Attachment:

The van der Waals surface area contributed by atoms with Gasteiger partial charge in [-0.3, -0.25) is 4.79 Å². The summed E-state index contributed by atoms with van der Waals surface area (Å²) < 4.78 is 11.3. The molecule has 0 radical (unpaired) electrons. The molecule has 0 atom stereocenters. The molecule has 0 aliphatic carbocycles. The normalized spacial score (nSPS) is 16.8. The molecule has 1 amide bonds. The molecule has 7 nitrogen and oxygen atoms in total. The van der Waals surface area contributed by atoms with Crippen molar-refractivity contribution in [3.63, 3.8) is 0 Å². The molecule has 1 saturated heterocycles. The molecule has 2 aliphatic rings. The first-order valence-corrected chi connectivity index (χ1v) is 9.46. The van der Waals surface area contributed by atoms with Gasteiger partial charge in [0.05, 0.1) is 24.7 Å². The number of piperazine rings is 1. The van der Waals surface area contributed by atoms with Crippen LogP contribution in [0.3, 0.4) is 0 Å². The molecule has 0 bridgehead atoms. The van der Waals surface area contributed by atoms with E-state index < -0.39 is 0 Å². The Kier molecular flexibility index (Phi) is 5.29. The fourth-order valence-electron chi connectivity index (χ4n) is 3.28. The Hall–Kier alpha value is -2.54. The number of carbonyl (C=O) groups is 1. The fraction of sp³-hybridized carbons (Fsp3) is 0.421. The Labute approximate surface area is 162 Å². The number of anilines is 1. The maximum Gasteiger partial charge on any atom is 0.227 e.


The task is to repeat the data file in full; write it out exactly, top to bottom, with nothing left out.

The van der Waals surface area contributed by atoms with Gasteiger partial charge in [-0.3, -0.25) is 4.79 Å². The summed E-state index contributed by atoms with van der Waals surface area (Å²) < 4.78 is 11.3. The molecule has 0 radical (unpaired) electrons. The molecule has 0 atom stereocenters. The molecule has 0 aliphatic carbocycles. The normalized spacial score (nSPS) is 16.8. The molecule has 1 amide bonds. The molecule has 7 nitrogen and oxygen atoms in total. The van der Waals surface area contributed by atoms with Crippen molar-refractivity contribution in [3.63, 3.8) is 0 Å². The molecule has 1 saturated heterocycles. The molecule has 2 aliphatic rings. The first-order valence-corrected chi connectivity index (χ1v) is 9.46. The van der Waals surface area contributed by atoms with Gasteiger partial charge in [0.05, 0.1) is 24.7 Å². The number of piperazine rings is 1. The van der Waals surface area contributed by atoms with Crippen LogP contribution in [0.3, 0.4) is 0 Å². The molecule has 0 bridgehead atoms. The van der Waals surface area contributed by atoms with E-state index < -0.39 is 0 Å². The Kier molecular flexibility index (Phi) is 5.29. The fourth-order valence-electron chi connectivity index (χ4n) is 3.28. The Hall–Kier alpha value is -2.54. The number of carbonyl (C=O) groups is 1. The fraction of sp³-hybridized carbons (Fsp3) is 0.421. The Labute approximate surface area is 162 Å². The number of anilines is 1. The maximum Gasteiger partial charge on any atom is 0.227 e.